Three months ago, it seemed almost everyone in America became appalled when the father of a convicted rapist referred to his son’s crime as “twenty minutes of action.” We went on and on about rape culture and vilified this father, who certainly deserved every ounce of contempt directed his way. Now, after serving his three-month sentence, this rapist was recently released and rape culture is news again. But how many parents who condemned this father are raising just such a rapist?
No one wants to raise a rapist or believes that they would. My guess is that this father did not have a goal to raise a rapist. He might have stated that his parenting philosophy was to raise a happy, successful son. But while individuals may state their parenting beliefs or philosophies in words, their true philosophies are revealed by their behaviors. If we were to examine the parenting behaviors of this father a decade ago, what philosophy would it have revealed?
The parenting philosophy that is in danger of raising a rapist is one that teaches children that they can have anything they want. It teaches that when someone tells them no, they can continue pressing the issue. It reinforces the idea that pushing past the personal boundaries of others is how you gain success. It makes them believe that they are special and that because of this, people will overlook their anti-social behaviors and attitudes.
Not very long ago I was a chaperone for one of my sons’ activities, which included preteen boys and their parents. I was able to observe many parent-child interactions over the course of a few days. There was one boy in particular who was popular and athletic but seemed to have a bit of an anger issue. I noticed his repeated angry outbursts directed toward his mother. But instead of any type of boundary setting or punishment, each angry outburst tended to be met with consolation and reward.
When this boy was angry that his parent would not spend money on yet another souvenir or activity, Mom shelled out more and more money to purchase whatever was requested. When he wanted to do things that deviated from the group schedule, Mom accommodated. When met with correction from a school official, Mom did what she could to smooth it over.
As I observed the events of the week unfold, I took note of the fact that nothing seemed to alleviate the sullen mood of this child for very long. Each time he pushed past his mom’s boundaries, she eventually responded to the new demand. The boy would then give a mild apology for his mood, paired with an “I love you, Mom.” But it was quickly forgotten within the hour as a new desire presented itself, and a new cycle of emotional manipulation occurred.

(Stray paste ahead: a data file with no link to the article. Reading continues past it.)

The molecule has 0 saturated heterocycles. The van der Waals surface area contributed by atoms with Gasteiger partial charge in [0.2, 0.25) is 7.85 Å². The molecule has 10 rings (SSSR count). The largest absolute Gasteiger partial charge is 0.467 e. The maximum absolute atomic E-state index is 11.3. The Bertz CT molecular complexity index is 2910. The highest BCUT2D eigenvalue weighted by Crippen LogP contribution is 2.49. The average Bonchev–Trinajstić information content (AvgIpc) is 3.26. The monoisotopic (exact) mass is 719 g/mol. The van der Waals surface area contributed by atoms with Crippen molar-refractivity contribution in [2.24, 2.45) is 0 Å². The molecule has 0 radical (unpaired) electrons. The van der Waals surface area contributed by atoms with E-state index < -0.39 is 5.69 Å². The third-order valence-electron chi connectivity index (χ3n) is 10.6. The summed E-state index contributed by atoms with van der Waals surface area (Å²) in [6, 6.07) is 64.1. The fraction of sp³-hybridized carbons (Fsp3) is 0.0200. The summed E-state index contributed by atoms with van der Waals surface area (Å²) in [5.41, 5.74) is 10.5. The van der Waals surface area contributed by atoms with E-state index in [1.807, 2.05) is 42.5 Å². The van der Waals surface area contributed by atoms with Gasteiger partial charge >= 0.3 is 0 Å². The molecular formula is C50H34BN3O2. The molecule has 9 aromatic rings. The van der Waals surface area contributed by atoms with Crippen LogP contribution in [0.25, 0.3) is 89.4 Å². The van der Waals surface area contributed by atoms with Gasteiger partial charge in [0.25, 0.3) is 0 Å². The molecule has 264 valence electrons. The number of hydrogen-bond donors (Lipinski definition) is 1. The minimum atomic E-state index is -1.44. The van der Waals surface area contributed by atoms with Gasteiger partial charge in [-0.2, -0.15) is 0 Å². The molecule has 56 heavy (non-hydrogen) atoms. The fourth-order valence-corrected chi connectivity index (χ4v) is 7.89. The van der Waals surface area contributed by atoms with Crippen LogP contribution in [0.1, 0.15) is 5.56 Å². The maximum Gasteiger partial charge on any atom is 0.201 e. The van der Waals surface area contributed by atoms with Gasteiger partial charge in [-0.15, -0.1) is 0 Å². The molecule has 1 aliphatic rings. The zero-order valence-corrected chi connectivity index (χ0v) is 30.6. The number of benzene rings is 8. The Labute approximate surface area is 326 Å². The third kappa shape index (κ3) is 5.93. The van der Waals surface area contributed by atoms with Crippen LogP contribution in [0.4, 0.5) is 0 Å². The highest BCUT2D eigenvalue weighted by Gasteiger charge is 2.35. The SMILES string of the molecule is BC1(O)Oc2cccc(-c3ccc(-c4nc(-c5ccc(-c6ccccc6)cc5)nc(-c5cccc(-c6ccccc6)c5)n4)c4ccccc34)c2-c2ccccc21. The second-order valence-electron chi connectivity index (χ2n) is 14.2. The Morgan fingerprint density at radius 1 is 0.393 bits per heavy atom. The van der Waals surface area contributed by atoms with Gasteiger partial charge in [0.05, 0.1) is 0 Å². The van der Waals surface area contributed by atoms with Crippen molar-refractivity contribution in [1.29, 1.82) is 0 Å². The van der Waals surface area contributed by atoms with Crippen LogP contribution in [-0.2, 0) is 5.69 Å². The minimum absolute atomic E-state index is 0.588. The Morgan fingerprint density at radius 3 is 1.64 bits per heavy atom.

This mom doesn’t think she’s raising a rapist. And I pray she isn’t. Human behavior isn’t a perfect formula. But if there was a formula, I am certain that this type of parenting would be part of the equation.
Imagine a decade from now that this boy is in his third year of college. He’s living in the apartment his parents provided, driving the car his parents pay for, insure and keep gassed up. Imagine he invites a girl on a date, and buys drinks with the credit card his parents take care of. Imagine things between them get heated up, but then she says no.
He acts sullen, and tells her he really wants her. She says no again. But he is not deterred. This pattern is familiar. In his world, people always say no a few times before they give in. He begins to act hurt and maybe angry. She still says no. What will he do now?
This young man has absolutely zero skills to handle being told no. He gets more and more angry and before long, he finds a way to get what he wants. After he has, he smiles, issues a mild apology and says, “I love you.” After all, people will forgive his anti-social behavior because he is special. And he is pleased with himself and this outcome. Until the next desire presents itself.
If we are to be responsible parents, we must equip children with the skills to handle being told no. Of course this is not the only value that needs to be instilled to prevent the next generation of rapists. Respect for women, the ability to form genuine relationships, a healthy view of sexuality and responsible use of alcohol are all critical. But the ability to respect the word “no” as a boundary is a fundamental life skill that many children are lacking.
Teaching this skill is our responsibility as parents and it is done, as a start, by not giving in after we have said “no.” It is done by not allowing our children to become masters of emotional manipulation. We must allow children to learn how to manage anger and frustration, not by removing it for them, but by allowing them to work through it and sometimes live with it. The world will tell them no at some time or another. And they will need to know how to manage the feelings that come with hearing it. If we are to be responsible parents of boys, and say we care about rape culture, and about raising responsible young men, this has to be a top priority